-Task Management
-Task Relocation
-Bus Scheduling

Modern SoC devices enable the development of hybrid embedded systems where sofware tasks, running on a traditional CPU, can coexist with hardware tasks running on reconfigurable hardware (FPGA). Compared to classic mono or multi-processor platforms, hardware execution of real-time tasks has two main advantages: 1) it can greatly increase performance and therefore system-wide QoS; 2) it enforces superior temporal isolation and predictability. At the same time, software execution is desirable for several reasons. First, it enables reuse of legacy software libraries and tasks. Second, some types of real-time tasks are unsuited to hardware implementation either because their hardware speedup is low or because they consume a low amount of system resources even when executed in software.

The main goal of this research is to develop a SoC real-time computing architecture that integrates hardware and software execution in a transparent manner, and can support QoS adaptation by means of partial reconfiguration of modern FPGA devices. In particular, our system supports the following essential features:

  • Task Management for QoS Adaptation:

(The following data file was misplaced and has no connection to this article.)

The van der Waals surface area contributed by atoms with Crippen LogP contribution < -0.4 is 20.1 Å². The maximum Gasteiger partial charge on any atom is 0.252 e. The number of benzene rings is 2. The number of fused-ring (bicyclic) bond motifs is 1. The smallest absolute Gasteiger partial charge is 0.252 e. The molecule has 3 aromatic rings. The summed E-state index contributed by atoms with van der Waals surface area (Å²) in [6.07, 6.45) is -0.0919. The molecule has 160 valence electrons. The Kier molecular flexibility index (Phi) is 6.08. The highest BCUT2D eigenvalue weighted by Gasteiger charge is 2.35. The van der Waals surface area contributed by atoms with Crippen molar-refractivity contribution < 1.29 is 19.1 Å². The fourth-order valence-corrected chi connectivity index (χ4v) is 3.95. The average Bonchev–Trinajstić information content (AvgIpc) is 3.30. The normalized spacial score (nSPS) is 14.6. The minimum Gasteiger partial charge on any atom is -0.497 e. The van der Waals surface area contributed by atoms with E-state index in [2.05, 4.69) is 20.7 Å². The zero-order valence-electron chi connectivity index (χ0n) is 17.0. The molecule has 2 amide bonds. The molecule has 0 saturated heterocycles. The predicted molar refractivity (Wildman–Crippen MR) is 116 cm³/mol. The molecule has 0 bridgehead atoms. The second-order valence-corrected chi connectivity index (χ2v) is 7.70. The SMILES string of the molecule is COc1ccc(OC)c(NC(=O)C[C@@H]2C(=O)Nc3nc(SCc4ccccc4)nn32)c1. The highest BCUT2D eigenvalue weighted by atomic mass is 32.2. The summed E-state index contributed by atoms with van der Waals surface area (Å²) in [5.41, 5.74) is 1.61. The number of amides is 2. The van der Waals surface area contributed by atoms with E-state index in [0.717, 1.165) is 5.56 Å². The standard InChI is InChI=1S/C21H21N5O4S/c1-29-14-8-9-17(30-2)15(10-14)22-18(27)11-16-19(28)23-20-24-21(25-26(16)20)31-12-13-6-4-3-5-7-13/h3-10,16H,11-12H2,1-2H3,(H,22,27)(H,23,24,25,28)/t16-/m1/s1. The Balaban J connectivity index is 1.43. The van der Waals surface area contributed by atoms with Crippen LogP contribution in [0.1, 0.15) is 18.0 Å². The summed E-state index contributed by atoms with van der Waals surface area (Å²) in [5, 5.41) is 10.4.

Our design is for an open real-time embedded system where computational demand changes based on the environment and mission objectives. Tasks can be dynamically activated and terminated. Based on system-wide QoS requirements, our Task Management system allocates tasks on either the CPU or the reconfigurable area of the FPGA. Our design satisfies all real-time schedulability constraints and minimizes release jitter.

  • Task Relocation with Communication Transparency:
    To better cope with dynamic system requirements, our architecture supports task relocation: tasks can seaminglessy migrate from software to hardware and viceversa while preserving all internal state. A specific memory layout is enforced to reduce relocation overhead and enable communication transparency: tasks can use the same set of communication primitives in both hardware and software.

  • Bus Scheduling with Real-Time Guarantees:
    Real-time schedulability analysis relies on the knowledge of worst-case task execution times, which are highly dependent on I/O delays. As such, we provide extensive analysis of bus scheduling to derive bounds on communication latency for both hardware and software tasks.


   This research was supported by the National Science Foundation through grant CNS-0237884 and grant CCF-0325716.

Copyright © 2008 University of Illinois - Questions? email rpelliz2 at uiuc dot edu
Last Updated: 1.30.08